Antianabolic effect

  • Tetracyclines reduce protein synthesis and have an overall catabolic effect. They induce negative nitrogen balance and can increase blood urea.

Intracranial pressure

  • Increased intracranial pressure is noted in some infants.

Diabetes insipidus

  • Demeclocycline antagonizes ADH action and reduces urine concentrating ability of the kidney.
  • It has been tried in patients with inappropriate ADH secretion.

Vestibular toxicity

  • Minocycline can cause ataxia, vertigo and nystagmus, which subside when the drug is discontinued.

Hypersensitivity

  • This is infrequent with tetracyclines. Skin rashes, urticaria, glossitis, pruritus, exfoliative dermatitis have been reported.
  • Angioedema and anaphylaxis are extremely rare.

Superinfection

  • Tetracyclines may cause superinfection diarrhea and pseudomembranous colitis. Gastrointestinal side effects are most common adverse effects.
  • Doxycycline and minocycline are less liable to cause diarrhoea, because only small amounts reach the lower bowel in the active form.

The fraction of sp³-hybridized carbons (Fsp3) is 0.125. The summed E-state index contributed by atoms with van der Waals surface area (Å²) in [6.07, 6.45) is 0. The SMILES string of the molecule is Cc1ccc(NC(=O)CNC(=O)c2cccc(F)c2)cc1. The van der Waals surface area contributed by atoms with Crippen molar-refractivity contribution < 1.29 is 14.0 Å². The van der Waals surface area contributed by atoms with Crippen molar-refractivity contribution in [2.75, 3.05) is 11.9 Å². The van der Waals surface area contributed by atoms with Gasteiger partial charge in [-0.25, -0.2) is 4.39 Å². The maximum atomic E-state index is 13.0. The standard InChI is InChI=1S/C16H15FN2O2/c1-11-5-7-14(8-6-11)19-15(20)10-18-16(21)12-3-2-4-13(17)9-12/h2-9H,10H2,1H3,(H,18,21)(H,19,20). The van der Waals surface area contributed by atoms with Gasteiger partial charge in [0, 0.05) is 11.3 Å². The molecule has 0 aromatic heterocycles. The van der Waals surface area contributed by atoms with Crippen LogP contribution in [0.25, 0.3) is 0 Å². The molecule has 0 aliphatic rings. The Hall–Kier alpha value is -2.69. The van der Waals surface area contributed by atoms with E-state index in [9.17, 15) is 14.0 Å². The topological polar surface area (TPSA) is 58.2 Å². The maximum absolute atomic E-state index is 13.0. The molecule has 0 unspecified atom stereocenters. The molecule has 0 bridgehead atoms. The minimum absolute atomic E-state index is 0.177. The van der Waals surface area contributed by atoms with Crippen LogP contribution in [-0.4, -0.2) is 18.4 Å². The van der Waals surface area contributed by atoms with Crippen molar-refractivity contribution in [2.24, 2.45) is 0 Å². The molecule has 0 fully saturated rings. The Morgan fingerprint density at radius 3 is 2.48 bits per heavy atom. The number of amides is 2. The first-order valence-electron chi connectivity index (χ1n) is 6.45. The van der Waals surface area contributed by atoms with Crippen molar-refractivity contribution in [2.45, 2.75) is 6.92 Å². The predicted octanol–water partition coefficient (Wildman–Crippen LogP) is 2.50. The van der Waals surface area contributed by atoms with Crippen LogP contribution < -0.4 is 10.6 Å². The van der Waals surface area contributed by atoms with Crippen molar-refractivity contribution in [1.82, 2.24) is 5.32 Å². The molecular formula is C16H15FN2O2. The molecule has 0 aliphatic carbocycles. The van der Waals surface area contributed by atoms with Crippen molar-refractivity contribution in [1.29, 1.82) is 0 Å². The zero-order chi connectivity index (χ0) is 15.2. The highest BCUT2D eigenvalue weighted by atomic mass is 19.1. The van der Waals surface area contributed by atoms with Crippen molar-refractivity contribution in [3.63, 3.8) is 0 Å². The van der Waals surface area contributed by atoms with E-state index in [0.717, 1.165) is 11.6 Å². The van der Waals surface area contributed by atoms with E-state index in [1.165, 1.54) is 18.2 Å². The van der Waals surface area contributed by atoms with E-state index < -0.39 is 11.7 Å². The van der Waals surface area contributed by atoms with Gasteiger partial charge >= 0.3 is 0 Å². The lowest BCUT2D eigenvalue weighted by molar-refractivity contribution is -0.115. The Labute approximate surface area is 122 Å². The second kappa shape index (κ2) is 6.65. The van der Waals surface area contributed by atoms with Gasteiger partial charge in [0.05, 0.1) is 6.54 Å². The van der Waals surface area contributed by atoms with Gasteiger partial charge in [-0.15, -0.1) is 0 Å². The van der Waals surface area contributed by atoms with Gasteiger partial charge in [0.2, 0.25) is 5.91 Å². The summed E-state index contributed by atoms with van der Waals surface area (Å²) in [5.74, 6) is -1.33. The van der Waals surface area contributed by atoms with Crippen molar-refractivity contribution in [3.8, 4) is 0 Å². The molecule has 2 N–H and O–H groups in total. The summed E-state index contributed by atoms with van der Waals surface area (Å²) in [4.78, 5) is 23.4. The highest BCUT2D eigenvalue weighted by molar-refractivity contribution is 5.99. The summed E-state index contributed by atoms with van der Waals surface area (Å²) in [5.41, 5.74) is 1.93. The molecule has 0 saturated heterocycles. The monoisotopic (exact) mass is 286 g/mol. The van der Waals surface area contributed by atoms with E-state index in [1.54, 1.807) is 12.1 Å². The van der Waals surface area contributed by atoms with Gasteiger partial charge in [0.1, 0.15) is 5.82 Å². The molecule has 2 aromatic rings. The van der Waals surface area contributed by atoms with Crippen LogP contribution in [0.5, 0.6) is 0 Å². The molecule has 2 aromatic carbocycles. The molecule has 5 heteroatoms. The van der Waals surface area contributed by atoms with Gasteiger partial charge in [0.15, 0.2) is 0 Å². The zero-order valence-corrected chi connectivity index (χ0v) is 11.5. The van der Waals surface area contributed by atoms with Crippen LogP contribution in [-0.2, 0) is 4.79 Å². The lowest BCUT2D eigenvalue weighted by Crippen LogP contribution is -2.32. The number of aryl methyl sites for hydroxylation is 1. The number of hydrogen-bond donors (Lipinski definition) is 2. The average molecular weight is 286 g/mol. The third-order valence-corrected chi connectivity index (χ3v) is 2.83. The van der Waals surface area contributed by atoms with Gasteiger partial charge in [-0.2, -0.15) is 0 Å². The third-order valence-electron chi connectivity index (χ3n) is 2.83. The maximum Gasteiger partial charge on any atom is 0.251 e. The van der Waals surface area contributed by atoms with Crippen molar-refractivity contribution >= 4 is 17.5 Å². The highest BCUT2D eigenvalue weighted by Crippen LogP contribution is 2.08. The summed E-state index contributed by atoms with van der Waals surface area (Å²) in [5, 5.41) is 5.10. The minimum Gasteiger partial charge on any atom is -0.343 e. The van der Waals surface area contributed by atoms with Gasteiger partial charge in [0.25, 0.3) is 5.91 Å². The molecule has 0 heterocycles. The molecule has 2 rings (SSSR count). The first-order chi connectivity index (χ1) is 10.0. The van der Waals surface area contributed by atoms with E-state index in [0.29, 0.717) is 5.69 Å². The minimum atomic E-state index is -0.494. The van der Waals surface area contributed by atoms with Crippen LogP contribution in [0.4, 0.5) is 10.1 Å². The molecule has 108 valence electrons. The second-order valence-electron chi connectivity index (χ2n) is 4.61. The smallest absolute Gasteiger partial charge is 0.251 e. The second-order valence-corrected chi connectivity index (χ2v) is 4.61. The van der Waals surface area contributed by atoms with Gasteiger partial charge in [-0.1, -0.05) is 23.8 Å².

side effects mnemonic
Tetracycline side effects mnemonic

Precautions

  • Tetracycline antibiotics should not be used during pregnancy, lactation and in children.
  • They should be avoided in patients on diuretics: blood urea may rise in such patients.
  • They should be used cautiously in renal or hepatic insufficiency.
  • Preparations should never be used beyond their expiry date.
  • Do not mix injectable tetracyclines with penicillin—inactivation occurs.
  • Do not inject tetracyclines intrathecally.

Reference:

Basic and Clinical Pharmacology; Bertram G. Katzung; 14th ed

The Pharmacological Basis of Therapeutics; Goodman & Gilman’s; 13th ed

Essentials of Medical Pharmacology; KD Tripathi; 7th ed

Visual Book Of Pharmacology, Microbiology, Pathology and Immunology (Medical Mnemonics); Nazmul Alam; 1st ed

Review of Pharmacology; Garg & Gupta; 14th ed